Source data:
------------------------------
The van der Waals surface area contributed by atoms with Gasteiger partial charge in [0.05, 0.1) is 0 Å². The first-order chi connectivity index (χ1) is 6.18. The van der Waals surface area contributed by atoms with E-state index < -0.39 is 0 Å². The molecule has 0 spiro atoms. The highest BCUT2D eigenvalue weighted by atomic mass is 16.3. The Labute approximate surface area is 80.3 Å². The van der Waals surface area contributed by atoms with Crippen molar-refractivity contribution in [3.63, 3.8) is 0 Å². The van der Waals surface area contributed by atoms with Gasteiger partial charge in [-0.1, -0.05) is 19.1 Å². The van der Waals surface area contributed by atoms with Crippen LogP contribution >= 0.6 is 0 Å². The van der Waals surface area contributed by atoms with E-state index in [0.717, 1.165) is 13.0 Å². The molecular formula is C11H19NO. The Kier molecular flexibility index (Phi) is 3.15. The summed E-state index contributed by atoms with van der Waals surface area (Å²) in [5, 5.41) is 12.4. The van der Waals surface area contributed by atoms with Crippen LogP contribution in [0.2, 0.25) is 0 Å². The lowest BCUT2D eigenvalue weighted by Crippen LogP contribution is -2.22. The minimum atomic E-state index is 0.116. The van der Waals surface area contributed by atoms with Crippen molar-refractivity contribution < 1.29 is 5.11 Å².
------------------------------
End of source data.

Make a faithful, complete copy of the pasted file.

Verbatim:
The van der Waals surface area contributed by atoms with Gasteiger partial charge in [0.05, 0.1) is 0 Å². The first-order chi connectivity index (χ1) is 6.18. The van der Waals surface area contributed by atoms with E-state index < -0.39 is 0 Å². The molecule has 0 spiro atoms. The highest BCUT2D eigenvalue weighted by atomic mass is 16.3. The Labute approximate surface area is 80.3 Å². The van der Waals surface area contributed by atoms with Crippen molar-refractivity contribution in [3.63, 3.8) is 0 Å². The van der Waals surface area contributed by atoms with Gasteiger partial charge in [-0.1, -0.05) is 19.1 Å². The van der Waals surface area contributed by atoms with Crippen LogP contribution >= 0.6 is 0 Å². The van der Waals surface area contributed by atoms with E-state index in [0.717, 1.165) is 13.0 Å². The molecular formula is C11H19NO. The Kier molecular flexibility index (Phi) is 3.15. The summed E-state index contributed by atoms with van der Waals surface area (Å²) in [5, 5.41) is 12.4. The van der Waals surface area contributed by atoms with Crippen LogP contribution in [0.2, 0.25) is 0 Å². The lowest BCUT2D eigenvalue weighted by Crippen LogP contribution is -2.22. The minimum atomic E-state index is 0.116. The van der Waals surface area contributed by atoms with Crippen molar-refractivity contribution < 1.29 is 5.11 Å².